It is known that the Pac-12 greatly values Texas and has designs on Texas and Texas Tech being that pair. However, the Longhorns stubbornness in wanting to keep it's third tier rights and partner with ESPN in the Longhorn Network is a sticking point for both Texas and Scott and the Pac-12. The other pair in lieu of Texas and Texas Tech appear to be Kansas and Missouri or Kansas and Kansas State.
One journalist with plenty of experience and contacts throughout the conferences and schools most heavily involved in the current state of realignment is George Schroeder of the Eugene (Ore.) Register Guard. Schroeder, who also writes for national publications, including Sports Illustrated, has covered Arkansas and the SEC, Oklahoma and the Big 12, and has been in Oregon covering the Ducks, the Pac-12, and national college football for the past four years.
Schroeder says his sources tell him the Pac-12, as reported, will take Oklahoma State and Oklahoma, with or without Texas.
"It's clear that Oklahoma and Oklahoma State that the Pac-12 is ready to invite them and that they have that indicated to them regardless of whether or not Texas or anybody else is willing to come along," said Schroeder. "I have heard that from people that are high up at the Pac-12 that will happen. I'm also hearing that they really want Texas and that they don't want to be at 14.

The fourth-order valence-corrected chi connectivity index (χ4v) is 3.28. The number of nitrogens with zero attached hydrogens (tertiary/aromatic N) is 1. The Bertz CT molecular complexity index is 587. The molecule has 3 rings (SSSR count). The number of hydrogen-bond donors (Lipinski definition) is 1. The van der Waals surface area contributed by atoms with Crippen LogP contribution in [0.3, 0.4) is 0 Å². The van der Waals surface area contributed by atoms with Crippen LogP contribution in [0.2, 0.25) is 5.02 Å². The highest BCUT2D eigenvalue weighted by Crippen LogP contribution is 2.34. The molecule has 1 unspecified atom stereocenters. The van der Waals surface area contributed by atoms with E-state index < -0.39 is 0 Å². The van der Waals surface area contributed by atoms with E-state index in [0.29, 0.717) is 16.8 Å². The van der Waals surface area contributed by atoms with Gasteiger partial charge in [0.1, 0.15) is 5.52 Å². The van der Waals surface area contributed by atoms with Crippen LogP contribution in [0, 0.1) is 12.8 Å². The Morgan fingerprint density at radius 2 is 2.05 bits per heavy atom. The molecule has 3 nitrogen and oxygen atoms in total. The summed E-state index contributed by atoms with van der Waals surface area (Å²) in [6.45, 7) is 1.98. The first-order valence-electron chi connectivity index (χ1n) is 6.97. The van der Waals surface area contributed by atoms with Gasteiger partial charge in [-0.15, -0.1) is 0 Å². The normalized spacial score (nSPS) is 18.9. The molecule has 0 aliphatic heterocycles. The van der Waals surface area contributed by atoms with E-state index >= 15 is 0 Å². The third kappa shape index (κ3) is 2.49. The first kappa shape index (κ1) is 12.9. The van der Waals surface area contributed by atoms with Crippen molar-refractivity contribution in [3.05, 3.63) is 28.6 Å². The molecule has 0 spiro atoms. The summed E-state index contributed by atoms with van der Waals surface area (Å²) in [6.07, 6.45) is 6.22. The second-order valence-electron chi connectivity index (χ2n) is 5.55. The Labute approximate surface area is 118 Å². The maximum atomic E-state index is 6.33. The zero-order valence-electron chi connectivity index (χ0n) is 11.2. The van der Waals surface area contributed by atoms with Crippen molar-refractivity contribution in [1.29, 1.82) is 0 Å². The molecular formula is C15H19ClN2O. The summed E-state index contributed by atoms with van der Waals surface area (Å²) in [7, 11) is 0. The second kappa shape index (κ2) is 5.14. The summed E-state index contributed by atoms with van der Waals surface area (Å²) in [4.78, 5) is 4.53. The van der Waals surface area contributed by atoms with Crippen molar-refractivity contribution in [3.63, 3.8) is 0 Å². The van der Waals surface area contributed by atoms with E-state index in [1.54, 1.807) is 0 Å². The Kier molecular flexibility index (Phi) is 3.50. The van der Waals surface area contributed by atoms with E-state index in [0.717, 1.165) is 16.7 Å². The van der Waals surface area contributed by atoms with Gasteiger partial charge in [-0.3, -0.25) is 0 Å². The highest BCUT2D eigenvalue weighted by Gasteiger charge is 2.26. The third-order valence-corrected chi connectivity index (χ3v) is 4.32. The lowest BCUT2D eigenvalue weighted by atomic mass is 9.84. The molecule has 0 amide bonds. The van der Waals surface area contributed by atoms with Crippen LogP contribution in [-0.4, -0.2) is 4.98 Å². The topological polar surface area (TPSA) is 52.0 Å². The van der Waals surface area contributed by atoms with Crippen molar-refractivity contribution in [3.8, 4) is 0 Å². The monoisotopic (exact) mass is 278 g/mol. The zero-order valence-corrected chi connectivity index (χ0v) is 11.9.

"Now as things continue to happen and as we wait for the SEC and Texas A&M (to be official), I think we are going to continue to hear wilder and wilder things," added Schroeder. "The KU and K-State thing would be mildly surprising to me. They would love to have Kansas, academically and basketball. It would not be a monetary thing with football, but it would give you a flagship basketball program on one side of the league and one on the other side of the league with UCLA. It just gets weirder and weirder as time goes on."
Schroeder said he isn't sure whether all of this realignment and the move toward super conferences is good or bad for college football and college athletics. It really kind of remains to be seen. He also isn't sure whether the rapid movement of it all is good or bad or if something is being missed in breakneck speed that schools and conferences are shifting.
He does see that Oklahoma State and Oklahoma will fit in some ways into the culture of the Pac-12 Conference and in some ways they may not, but their influence will be felt and be felt the day they join the league.
"I think it all sort of depends on if they take two schools and get to 14 or if they take four schools and get to 16," started Schroeder. "If you get to 16 and you have the East-West divisions then you are still with the same schools you have been playing all these years. You would have the original Pac-8 and then you would have Arizona, Arizona State, Utah, Colorado, and whatever these four Big 12 schools would be. At that point it is a nice fit because you really have two leagues within one. If you just have 14 then it is a cultural adjustment for everybody because the Pac-12 is a different league. Even the passion is different. Oregon can fit in anywhere.Their fan base is like that in the SEC or Big 12. Eugene is a liberal hotbed, but their passion for football is like the schools in the SEC and Big 12.
"The image of UCLA fans half filling the Rose Bowl and playing with beach balls like they are at Dodger Stadium is a little bit of a characterture, but it's not a bad characterture. It will be a culture shock in some ways for everybody."
Get ready for a little shock because it sure looks strong that the Cowboys are edging that way along with the Sooners. The major question is who or what two will join them?